HTC is in an interesting position as a result of this last product cycle. While the previous HTC One series’ industrial design and performance was top notch, other OEMs still managed to eclipse the One series in terms of market adoption and consumer perception. Getting back to being a solid performer and cementing a place as at least the dominant number three player in the smartphone space is HTC’s mission for 2013, and the flagship device it’s starting that out with is the device previously known as M7, now known simply as the HTC One.

Design and Construction

The choice of the HTC One name really emphasizes how much this launch means to HTC — this is the canonical One. This is the fullest expression of HTC’s view for what the One lineup should mean, this is their flagship. The One is a clear evolution of the industrial design first begun with the Butterfly and DNA, except instead of plastic the One is machined from a single solid block of aluminum. There are over 200 minutes of CNC machine cuts per device, which is a unibody construction. Plastic is injected into the aluminum block after certain cuts are made for the back case, which then gets machined into the final form. The One uses the top and bottom aluminum strips for antennas, both of which are actively tuned to mitigate unintended attenuation from being held. There’s a plastic insulative strip in-between the two antennas and the main body. In spite of being aluminum, the One also includes NFC, whose active area surrounds the camera region. There’s no wireless charging from Qi or WPC, however.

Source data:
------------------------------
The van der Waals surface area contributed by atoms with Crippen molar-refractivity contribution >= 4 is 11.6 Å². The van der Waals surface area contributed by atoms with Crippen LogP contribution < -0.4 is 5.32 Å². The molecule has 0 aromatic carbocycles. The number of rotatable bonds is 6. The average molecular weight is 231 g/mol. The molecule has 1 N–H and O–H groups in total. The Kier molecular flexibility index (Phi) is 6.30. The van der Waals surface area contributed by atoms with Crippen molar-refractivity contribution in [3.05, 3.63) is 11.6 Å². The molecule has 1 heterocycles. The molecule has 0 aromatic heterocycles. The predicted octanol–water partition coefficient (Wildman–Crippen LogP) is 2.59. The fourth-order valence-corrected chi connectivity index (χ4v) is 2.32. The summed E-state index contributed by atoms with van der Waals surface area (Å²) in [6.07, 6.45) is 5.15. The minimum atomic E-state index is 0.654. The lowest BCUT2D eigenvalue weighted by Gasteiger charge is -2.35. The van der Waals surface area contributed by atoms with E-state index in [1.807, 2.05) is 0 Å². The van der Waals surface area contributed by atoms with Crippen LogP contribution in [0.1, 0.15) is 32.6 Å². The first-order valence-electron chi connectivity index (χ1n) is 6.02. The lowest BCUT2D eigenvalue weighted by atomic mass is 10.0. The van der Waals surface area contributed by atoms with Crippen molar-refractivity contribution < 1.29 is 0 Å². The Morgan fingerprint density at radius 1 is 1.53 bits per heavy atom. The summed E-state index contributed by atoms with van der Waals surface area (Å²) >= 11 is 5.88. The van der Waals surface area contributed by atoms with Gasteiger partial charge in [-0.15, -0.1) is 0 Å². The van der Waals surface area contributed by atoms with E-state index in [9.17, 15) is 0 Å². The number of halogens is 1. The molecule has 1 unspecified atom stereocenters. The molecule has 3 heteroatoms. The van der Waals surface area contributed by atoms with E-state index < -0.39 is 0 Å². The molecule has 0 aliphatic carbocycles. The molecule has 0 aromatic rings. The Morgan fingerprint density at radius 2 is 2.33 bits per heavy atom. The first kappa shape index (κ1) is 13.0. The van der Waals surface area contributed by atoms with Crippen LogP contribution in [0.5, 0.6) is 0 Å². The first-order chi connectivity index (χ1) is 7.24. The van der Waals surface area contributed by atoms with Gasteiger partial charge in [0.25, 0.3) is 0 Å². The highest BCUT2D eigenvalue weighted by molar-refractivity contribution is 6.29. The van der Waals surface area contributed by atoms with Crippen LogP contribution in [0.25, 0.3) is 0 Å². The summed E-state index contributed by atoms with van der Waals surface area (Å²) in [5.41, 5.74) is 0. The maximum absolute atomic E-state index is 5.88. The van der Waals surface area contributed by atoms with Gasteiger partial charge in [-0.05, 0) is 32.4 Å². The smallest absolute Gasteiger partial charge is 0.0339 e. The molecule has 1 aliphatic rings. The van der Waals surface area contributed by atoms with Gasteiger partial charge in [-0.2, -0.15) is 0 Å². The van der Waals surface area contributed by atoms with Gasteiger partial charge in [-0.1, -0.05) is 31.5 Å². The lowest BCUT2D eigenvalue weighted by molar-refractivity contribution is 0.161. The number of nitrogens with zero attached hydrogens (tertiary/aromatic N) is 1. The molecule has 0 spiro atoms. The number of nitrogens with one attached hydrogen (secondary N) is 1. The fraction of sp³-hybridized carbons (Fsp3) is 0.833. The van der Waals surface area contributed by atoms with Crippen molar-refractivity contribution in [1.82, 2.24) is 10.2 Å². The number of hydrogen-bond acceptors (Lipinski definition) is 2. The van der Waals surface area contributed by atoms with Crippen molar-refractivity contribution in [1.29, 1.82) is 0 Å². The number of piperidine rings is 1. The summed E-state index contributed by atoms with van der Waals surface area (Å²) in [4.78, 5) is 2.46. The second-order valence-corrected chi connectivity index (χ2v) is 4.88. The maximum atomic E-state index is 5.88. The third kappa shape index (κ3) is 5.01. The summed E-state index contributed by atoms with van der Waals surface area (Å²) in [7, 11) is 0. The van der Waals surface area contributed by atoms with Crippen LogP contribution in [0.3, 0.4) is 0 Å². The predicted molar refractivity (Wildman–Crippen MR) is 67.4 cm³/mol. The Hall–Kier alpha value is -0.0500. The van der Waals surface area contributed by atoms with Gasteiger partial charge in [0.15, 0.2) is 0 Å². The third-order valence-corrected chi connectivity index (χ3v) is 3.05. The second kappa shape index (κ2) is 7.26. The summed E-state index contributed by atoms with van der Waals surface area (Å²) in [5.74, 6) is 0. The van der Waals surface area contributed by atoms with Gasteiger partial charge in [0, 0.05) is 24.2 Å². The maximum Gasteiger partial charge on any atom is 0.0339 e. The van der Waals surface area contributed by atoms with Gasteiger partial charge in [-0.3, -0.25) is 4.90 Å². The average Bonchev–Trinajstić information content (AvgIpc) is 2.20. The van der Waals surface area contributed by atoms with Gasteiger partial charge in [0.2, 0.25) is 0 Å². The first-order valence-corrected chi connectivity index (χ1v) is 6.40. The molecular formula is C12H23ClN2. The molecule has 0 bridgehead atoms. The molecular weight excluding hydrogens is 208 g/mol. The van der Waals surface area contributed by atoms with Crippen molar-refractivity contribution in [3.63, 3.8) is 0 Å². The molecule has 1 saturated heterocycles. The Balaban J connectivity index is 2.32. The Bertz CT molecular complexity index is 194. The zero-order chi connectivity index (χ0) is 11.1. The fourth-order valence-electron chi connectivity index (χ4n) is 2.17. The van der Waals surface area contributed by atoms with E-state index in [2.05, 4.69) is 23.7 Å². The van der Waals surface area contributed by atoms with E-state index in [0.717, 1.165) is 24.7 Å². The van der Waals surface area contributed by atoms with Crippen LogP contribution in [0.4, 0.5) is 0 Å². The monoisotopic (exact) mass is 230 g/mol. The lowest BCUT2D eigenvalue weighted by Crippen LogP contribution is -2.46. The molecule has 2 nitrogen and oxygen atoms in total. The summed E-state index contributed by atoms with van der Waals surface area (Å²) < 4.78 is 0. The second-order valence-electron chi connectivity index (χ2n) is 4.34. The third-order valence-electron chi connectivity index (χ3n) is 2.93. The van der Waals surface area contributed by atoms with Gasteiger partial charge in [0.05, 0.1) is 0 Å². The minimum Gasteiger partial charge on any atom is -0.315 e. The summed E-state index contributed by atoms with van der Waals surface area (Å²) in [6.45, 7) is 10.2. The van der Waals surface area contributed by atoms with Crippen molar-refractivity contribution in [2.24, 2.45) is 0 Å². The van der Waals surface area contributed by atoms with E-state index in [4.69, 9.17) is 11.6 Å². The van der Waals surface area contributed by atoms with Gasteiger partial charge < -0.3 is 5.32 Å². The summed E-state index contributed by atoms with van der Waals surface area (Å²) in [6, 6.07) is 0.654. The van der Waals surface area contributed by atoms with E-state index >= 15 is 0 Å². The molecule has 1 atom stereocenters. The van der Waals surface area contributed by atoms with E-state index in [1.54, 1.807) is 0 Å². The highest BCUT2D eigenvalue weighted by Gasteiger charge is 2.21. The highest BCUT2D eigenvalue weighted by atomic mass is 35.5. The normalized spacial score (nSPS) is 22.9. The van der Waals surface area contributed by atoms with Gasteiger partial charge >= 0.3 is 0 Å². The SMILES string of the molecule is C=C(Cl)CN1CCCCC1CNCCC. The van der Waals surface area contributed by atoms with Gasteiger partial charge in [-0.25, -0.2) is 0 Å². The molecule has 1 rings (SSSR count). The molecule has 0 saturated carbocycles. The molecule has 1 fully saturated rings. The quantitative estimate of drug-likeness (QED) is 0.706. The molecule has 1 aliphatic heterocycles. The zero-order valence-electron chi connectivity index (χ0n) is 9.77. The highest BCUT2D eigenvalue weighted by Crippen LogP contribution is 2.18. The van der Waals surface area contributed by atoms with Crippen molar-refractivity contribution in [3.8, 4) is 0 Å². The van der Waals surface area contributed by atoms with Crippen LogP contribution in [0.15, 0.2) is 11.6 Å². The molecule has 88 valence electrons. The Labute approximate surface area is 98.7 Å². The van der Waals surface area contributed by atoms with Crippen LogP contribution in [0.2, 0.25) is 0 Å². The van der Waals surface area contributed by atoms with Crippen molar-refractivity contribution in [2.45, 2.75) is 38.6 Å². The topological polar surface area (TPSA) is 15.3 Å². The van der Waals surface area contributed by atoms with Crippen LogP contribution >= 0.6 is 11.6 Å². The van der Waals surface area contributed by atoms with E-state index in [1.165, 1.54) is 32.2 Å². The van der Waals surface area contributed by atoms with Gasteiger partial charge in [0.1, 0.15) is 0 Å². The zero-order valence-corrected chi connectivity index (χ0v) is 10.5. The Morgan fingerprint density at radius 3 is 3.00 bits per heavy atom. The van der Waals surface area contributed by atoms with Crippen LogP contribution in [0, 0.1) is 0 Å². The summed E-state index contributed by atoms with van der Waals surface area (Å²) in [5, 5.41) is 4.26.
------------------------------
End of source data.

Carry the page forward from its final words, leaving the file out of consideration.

In the hands the HTC One has the kind of fit and finish that I’d expect from a high end device. I thought that the One S was perhaps the best industrial design of 2012 in part thanks to the metal backside, unique concave shape, and size. The truth is that the HTC One feels even better than that. There’s something inescapable about metal — HTC described it as expensive and luxurious feeling, like a well crafted tool. Other OEMs with metal phones like to evoke imagery of watches or high end jewelry. I think at some fundamental level metal does imply value, and as a result it conveys a much higher end in-hand feel than other entirely polycarbonate plastic designs. There’s a thin strip of plastic which runs around the edge of the device, and it’s here that the microSIM tray, ejection port, primary microphone, microUSB port, power/lock button (which doubles as IR transmit and receive), earphone jack, and volume rocker sit. The front has two aluminum pieces which serve as the speaker, microphone, and earpiece grilles. The HTC One will come in both an uncolored silver version, and anodized black.